Tompkins' first Player of the Week honour resulted from a 57-yard kickoff return and 142 yards in punt returns (eight for an average of 17.5) including an 80-yard job to open the second quarter. Tiny's big game made a huge difference as the Eskimos eked out a 14-12 win in front of the home fans at Commonwealth Stadium.

Six days later in Ottawa, Tompkins took a trip of 96-yards for a touchdown in the second quarter of a 29-21 win over the Renegades.

At the same time Edmonton fans were lamenting the loss of Itty Bitty Ezra Landry who electrified the league last year and was playing a major role in beating the Eskimos that night with a 125-yard wide field goal return, the fourth largest in league history, and a 74-yard punt return.

While overshadowed by Landry, Tompkins took a fourth-quarter punt and ran unmolested for a 93-yard return.

He was magic.

Actually, 'Magic' was the nickname of the 22-year-old from Port Arthur, Texas product when he played with the Division 1-AA Steven F. Austin University Lumberjacks in the Southland Conference in Nacogdoches near the Louisiana border. He was used as a tailback, wide receiver and slotback at different times and stages of games, at first because they didn't think he'd survive the season with his size as a one-position player as a running back.

Tompkins, who came close to ending up as an Ottawa Renegade only to end up in Edmonton when Eric Tillman was fired as GM and didn't proceed as planned to put Tompkins on the negotiation list the second he became eligible, is enjoying being an Edmonton Eskimo.

"I'm just having a lot of fun. I just want to keep this going. We've been doing a real good job blocking on special teams. I just want to make sure I use the blocking for good returns every game."

Maciocia says it's not all about athleticism and instinct.

"One thing we really started to notice was how patient he is in setting up his blocks. It's a real payoff for the guys who are out there making the blocks for him."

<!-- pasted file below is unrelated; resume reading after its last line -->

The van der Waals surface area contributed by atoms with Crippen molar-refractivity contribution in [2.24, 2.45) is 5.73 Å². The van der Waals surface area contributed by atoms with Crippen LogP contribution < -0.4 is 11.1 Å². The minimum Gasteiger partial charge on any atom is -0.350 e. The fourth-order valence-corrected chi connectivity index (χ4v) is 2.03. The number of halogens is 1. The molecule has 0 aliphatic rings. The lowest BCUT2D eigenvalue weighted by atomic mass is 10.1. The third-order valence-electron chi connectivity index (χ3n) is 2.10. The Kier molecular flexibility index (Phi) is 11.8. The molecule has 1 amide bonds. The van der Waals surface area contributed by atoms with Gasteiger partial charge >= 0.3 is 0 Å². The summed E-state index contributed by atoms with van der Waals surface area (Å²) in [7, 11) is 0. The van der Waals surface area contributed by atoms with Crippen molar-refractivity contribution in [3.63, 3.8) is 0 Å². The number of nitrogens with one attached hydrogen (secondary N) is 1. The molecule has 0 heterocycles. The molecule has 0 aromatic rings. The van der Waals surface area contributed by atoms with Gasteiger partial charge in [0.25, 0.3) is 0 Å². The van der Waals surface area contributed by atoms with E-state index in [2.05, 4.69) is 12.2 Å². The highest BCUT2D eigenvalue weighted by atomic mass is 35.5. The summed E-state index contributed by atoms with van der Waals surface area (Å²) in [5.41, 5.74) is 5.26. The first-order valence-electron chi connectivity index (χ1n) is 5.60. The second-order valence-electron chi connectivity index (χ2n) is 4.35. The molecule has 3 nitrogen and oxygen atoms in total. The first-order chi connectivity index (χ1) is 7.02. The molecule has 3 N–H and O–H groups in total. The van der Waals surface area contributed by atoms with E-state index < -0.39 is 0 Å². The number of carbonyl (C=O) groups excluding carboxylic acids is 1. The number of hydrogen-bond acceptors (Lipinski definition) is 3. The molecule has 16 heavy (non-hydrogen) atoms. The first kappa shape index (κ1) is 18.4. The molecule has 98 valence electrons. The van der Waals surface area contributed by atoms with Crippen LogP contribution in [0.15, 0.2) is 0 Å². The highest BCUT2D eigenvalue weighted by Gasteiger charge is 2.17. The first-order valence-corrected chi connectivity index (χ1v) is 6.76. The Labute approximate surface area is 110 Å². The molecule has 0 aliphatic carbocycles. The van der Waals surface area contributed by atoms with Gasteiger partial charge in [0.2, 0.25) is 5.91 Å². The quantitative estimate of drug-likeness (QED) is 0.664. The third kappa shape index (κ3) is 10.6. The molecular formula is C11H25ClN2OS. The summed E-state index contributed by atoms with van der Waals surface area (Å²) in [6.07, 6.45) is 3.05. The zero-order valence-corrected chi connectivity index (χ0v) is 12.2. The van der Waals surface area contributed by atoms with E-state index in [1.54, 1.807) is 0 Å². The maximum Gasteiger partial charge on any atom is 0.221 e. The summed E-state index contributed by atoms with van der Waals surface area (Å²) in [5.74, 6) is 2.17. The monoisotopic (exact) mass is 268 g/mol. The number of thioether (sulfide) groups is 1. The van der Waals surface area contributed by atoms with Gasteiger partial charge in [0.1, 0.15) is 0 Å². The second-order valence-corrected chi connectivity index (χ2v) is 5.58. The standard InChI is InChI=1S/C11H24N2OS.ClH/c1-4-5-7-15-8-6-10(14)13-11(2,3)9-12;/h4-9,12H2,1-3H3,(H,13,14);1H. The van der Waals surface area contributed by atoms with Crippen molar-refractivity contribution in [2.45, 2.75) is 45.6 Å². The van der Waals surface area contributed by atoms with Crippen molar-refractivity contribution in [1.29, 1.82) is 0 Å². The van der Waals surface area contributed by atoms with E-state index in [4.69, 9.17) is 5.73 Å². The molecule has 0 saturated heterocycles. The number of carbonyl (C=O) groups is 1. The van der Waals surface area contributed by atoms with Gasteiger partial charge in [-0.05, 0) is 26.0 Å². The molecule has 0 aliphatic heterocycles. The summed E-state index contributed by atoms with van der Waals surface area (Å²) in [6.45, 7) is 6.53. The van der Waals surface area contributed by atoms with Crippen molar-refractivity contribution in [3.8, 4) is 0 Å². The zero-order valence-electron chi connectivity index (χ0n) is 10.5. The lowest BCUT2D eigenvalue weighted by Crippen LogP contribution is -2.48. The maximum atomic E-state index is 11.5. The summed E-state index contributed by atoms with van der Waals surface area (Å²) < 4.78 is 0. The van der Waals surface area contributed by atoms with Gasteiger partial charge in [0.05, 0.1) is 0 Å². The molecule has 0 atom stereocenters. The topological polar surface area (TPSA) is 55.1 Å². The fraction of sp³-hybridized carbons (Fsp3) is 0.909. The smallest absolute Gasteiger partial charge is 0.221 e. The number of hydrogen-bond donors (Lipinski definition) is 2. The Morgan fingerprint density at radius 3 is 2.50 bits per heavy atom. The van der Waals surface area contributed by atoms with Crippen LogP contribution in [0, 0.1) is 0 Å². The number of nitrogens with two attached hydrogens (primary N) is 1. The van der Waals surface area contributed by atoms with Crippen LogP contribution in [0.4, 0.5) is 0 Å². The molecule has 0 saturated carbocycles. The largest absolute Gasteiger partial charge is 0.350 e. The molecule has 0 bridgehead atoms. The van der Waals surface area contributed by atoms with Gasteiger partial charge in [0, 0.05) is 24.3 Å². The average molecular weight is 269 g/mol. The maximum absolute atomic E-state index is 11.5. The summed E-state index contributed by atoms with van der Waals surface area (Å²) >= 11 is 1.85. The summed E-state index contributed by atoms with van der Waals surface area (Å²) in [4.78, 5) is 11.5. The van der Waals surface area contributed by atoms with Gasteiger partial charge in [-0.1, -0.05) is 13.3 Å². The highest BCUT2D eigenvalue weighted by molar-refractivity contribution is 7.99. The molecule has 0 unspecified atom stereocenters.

Considering he's only played five of the seven games so far, Tiny has put up giant numbers.

Tompkins, so far this season, has returned 32 punts for 560 yards to lead the league by lots. He also had 10 kickoff returns for 248 yards and has brought back one missed field goal for 51 yards.

Were it not for an illegal block, Tompkins would have had another touchdown and another big number to add to the total from the game against Winnipeg in Week 4.

"I'd hoped to have a lot of success but I didn't expect to have so much so soon," said Tompkins.

"I wasn't happy with the way I did in training camp and the pre-season. I wasn't happy with the results. I knew I could do better. I felt I let myself down and didn't perform the way I could have.

"I just continued to practice and learn the game more. Everything was all new to me. I was just trying to get the hang of everything.

"When I first saw that field, I had a big smile on my face. There's so much room to move around. But I basically had problems fielding the ball, catching the ball. It's so different without the fair catch rule."

Then, suddenly, he's a star?

"I'm staying humble. It came really fast. I didn't think I'd come out and do what I did. I don't even know how much of it I did. The guys downfield really helped me. I've had great blocking."

Tompkins has been Little Big Man for the Eskimos so far. And he says that's been his life story.

"Right from the beginning, I was the smallest guy on the field. Right from the start, people didn't expect me to do well because of my size. I keep proving them wrong."

The beginning was Port Arthur, Texas playing football at age eight.

"I was the smallest guy then except the difference is now my jersey fits. For my first five years of playing football the jerseys looked like dresses. I didn't look much like an athlete at that age out there wearing dresses.

"But I really started loving football in high school. I started taking it a lot more seriously. I was a quarterback and a tailback."

We're talking Texas, here.

High school football in Texas is serious.

"There aren't too many places where you play before 13,000 people in high school.

"It was really crazy to be able to play in front of that many people. Texas is really a football state. I don't think there's anywhere high school is as big."

Everything in Texas is big. Except Tiny Tompkins. But he's making it big.